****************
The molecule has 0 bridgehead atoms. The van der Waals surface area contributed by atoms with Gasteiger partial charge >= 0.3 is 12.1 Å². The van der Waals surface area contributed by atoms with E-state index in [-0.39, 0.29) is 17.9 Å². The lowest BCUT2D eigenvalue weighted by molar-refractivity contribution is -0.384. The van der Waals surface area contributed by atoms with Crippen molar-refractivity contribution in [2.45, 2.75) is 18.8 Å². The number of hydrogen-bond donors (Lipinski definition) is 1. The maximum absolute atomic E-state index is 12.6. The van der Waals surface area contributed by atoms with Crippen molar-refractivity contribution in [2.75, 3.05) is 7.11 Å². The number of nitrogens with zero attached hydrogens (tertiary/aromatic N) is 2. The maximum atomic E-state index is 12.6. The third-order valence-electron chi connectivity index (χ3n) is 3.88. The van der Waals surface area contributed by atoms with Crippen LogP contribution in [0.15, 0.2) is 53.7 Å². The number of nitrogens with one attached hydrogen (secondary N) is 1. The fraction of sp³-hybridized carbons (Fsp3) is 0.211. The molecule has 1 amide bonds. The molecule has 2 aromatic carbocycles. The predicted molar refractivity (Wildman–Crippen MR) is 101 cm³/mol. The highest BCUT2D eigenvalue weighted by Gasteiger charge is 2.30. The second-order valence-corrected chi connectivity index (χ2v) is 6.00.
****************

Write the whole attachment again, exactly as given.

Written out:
The molecule has 0 bridgehead atoms. The van der Waals surface area contributed by atoms with Gasteiger partial charge >= 0.3 is 12.1 Å². The van der Waals surface area contributed by atoms with E-state index in [-0.39, 0.29) is 17.9 Å². The lowest BCUT2D eigenvalue weighted by molar-refractivity contribution is -0.384. The van der Waals surface area contributed by atoms with Crippen molar-refractivity contribution in [2.45, 2.75) is 18.8 Å². The number of hydrogen-bond donors (Lipinski definition) is 1. The maximum absolute atomic E-state index is 12.6. The van der Waals surface area contributed by atoms with Crippen molar-refractivity contribution in [2.75, 3.05) is 7.11 Å². The number of nitrogens with zero attached hydrogens (tertiary/aromatic N) is 2. The maximum atomic E-state index is 12.6. The third-order valence-electron chi connectivity index (χ3n) is 3.88. The van der Waals surface area contributed by atoms with Crippen LogP contribution in [0.15, 0.2) is 53.7 Å². The number of nitrogens with one attached hydrogen (secondary N) is 1. The fraction of sp³-hybridized carbons (Fsp3) is 0.211. The molecule has 1 amide bonds. The molecule has 2 aromatic carbocycles. The predicted molar refractivity (Wildman–Crippen MR) is 101 cm³/mol. The highest BCUT2D eigenvalue weighted by Gasteiger charge is 2.30. The second-order valence-corrected chi connectivity index (χ2v) is 6.00.